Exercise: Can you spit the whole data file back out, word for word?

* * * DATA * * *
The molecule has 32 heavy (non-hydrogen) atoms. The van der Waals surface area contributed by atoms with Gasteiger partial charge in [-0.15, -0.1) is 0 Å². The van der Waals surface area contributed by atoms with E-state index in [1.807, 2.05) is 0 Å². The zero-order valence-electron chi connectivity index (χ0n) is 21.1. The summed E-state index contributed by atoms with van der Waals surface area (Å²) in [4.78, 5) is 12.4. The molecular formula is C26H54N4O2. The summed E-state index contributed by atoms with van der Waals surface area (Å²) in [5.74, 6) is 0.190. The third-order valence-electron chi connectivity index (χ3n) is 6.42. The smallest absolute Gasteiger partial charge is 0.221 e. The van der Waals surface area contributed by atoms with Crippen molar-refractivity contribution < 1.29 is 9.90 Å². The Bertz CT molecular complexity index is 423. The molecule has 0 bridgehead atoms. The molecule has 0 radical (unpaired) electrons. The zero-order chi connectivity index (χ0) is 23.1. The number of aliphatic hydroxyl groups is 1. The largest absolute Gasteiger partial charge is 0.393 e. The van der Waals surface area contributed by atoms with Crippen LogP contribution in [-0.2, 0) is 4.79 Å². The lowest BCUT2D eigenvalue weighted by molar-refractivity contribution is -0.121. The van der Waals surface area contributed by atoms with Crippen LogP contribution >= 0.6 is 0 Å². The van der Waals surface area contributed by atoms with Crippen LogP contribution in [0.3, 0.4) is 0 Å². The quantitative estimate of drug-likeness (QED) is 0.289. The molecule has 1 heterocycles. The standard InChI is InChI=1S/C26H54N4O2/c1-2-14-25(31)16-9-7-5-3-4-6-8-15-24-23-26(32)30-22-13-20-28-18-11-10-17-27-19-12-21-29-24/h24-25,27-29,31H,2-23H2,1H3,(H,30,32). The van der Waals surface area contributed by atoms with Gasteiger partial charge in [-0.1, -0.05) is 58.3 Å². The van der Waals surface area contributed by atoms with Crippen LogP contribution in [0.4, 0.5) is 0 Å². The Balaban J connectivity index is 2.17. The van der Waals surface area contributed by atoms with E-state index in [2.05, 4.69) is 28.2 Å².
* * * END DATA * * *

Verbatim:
The molecule has 32 heavy (non-hydrogen) atoms. The van der Waals surface area contributed by atoms with Gasteiger partial charge in [-0.15, -0.1) is 0 Å². The van der Waals surface area contributed by atoms with E-state index in [1.807, 2.05) is 0 Å². The zero-order valence-electron chi connectivity index (χ0n) is 21.1. The summed E-state index contributed by atoms with van der Waals surface area (Å²) in [4.78, 5) is 12.4. The molecular formula is C26H54N4O2. The summed E-state index contributed by atoms with van der Waals surface area (Å²) in [5.74, 6) is 0.190. The third-order valence-electron chi connectivity index (χ3n) is 6.42. The smallest absolute Gasteiger partial charge is 0.221 e. The van der Waals surface area contributed by atoms with Crippen molar-refractivity contribution < 1.29 is 9.90 Å². The Bertz CT molecular complexity index is 423. The molecule has 0 bridgehead atoms. The molecule has 0 radical (unpaired) electrons. The zero-order chi connectivity index (χ0) is 23.1. The number of aliphatic hydroxyl groups is 1. The largest absolute Gasteiger partial charge is 0.393 e. The van der Waals surface area contributed by atoms with Crippen LogP contribution in [-0.2, 0) is 4.79 Å². The lowest BCUT2D eigenvalue weighted by molar-refractivity contribution is -0.121. The van der Waals surface area contributed by atoms with Crippen LogP contribution >= 0.6 is 0 Å². The van der Waals surface area contributed by atoms with Crippen LogP contribution in [0.3, 0.4) is 0 Å². The quantitative estimate of drug-likeness (QED) is 0.289. The molecule has 1 heterocycles. The standard InChI is InChI=1S/C26H54N4O2/c1-2-14-25(31)16-9-7-5-3-4-6-8-15-24-23-26(32)30-22-13-20-28-18-11-10-17-27-19-12-21-29-24/h24-25,27-29,31H,2-23H2,1H3,(H,30,32). The van der Waals surface area contributed by atoms with Gasteiger partial charge in [-0.1, -0.05) is 58.3 Å². The van der Waals surface area contributed by atoms with Crippen LogP contribution in [0.4, 0.5) is 0 Å². The Balaban J connectivity index is 2.17. The van der Waals surface area contributed by atoms with E-state index in [2.05, 4.69) is 28.2 Å².